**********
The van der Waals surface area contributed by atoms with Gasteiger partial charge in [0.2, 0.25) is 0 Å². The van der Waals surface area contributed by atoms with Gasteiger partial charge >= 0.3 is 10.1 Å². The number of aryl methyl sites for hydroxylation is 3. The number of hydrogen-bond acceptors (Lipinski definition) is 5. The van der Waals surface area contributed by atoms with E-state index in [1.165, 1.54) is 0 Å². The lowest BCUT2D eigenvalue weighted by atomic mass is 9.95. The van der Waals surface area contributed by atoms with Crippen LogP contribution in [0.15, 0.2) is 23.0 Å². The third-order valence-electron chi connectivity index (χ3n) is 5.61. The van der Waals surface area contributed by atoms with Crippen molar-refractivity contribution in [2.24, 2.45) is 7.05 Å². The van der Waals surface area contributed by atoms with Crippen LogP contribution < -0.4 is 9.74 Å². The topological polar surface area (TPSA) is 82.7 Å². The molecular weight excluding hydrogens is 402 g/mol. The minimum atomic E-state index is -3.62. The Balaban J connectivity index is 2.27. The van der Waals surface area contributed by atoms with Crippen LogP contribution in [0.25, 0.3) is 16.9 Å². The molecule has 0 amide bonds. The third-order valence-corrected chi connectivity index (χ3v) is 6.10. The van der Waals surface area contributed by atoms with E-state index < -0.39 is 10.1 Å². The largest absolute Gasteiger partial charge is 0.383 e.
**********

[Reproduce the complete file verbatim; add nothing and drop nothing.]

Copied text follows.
The van der Waals surface area contributed by atoms with Gasteiger partial charge in [0.2, 0.25) is 0 Å². The van der Waals surface area contributed by atoms with Gasteiger partial charge >= 0.3 is 10.1 Å². The number of aryl methyl sites for hydroxylation is 3. The number of hydrogen-bond acceptors (Lipinski definition) is 5. The van der Waals surface area contributed by atoms with E-state index in [1.165, 1.54) is 0 Å². The lowest BCUT2D eigenvalue weighted by atomic mass is 9.95. The van der Waals surface area contributed by atoms with Crippen LogP contribution in [0.15, 0.2) is 23.0 Å². The third-order valence-electron chi connectivity index (χ3n) is 5.61. The van der Waals surface area contributed by atoms with Crippen molar-refractivity contribution in [2.24, 2.45) is 7.05 Å². The van der Waals surface area contributed by atoms with Crippen LogP contribution < -0.4 is 9.74 Å². The topological polar surface area (TPSA) is 82.7 Å². The molecular weight excluding hydrogens is 402 g/mol. The minimum atomic E-state index is -3.62. The Balaban J connectivity index is 2.27. The van der Waals surface area contributed by atoms with Crippen LogP contribution in [0.25, 0.3) is 16.9 Å². The molecule has 0 amide bonds. The third-order valence-corrected chi connectivity index (χ3v) is 6.10. The van der Waals surface area contributed by atoms with E-state index < -0.39 is 10.1 Å². The largest absolute Gasteiger partial charge is 0.383 e.